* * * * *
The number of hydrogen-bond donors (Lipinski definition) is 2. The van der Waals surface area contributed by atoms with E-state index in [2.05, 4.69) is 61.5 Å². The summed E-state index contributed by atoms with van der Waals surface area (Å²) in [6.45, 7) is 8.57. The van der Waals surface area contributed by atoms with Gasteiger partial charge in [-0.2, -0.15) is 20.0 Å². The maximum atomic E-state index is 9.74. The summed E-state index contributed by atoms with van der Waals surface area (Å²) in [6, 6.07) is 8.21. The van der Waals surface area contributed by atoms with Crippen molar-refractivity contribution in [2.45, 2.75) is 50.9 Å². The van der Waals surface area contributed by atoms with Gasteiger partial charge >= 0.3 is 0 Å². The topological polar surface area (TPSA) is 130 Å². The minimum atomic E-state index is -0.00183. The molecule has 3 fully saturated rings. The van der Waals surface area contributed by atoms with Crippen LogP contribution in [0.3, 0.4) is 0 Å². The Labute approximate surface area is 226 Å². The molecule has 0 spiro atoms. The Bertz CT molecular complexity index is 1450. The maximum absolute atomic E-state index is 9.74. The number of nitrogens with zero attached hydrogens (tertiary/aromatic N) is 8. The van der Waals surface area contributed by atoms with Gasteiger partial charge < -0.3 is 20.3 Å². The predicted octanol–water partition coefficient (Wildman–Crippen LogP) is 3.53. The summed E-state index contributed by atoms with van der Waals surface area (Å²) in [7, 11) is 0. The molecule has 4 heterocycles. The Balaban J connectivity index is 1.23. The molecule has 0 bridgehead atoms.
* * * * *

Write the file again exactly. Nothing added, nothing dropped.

The number of hydrogen-bond donors (Lipinski definition) is 2. The van der Waals surface area contributed by atoms with E-state index in [2.05, 4.69) is 61.5 Å². The summed E-state index contributed by atoms with van der Waals surface area (Å²) in [6.45, 7) is 8.57. The van der Waals surface area contributed by atoms with Gasteiger partial charge in [-0.2, -0.15) is 20.0 Å². The maximum atomic E-state index is 9.74. The summed E-state index contributed by atoms with van der Waals surface area (Å²) in [6, 6.07) is 8.21. The van der Waals surface area contributed by atoms with Crippen molar-refractivity contribution in [2.45, 2.75) is 50.9 Å². The van der Waals surface area contributed by atoms with Gasteiger partial charge >= 0.3 is 0 Å². The topological polar surface area (TPSA) is 130 Å². The minimum atomic E-state index is -0.00183. The molecule has 3 fully saturated rings. The van der Waals surface area contributed by atoms with Crippen LogP contribution in [0.3, 0.4) is 0 Å². The Labute approximate surface area is 226 Å². The molecule has 0 spiro atoms. The Bertz CT molecular complexity index is 1450. The maximum absolute atomic E-state index is 9.74. The number of nitrogens with zero attached hydrogens (tertiary/aromatic N) is 8. The van der Waals surface area contributed by atoms with Gasteiger partial charge < -0.3 is 20.3 Å². The predicted octanol–water partition coefficient (Wildman–Crippen LogP) is 3.53. The summed E-state index contributed by atoms with van der Waals surface area (Å²) in [7, 11) is 0. The molecule has 4 heterocycles. The Balaban J connectivity index is 1.23. The molecule has 0 bridgehead atoms.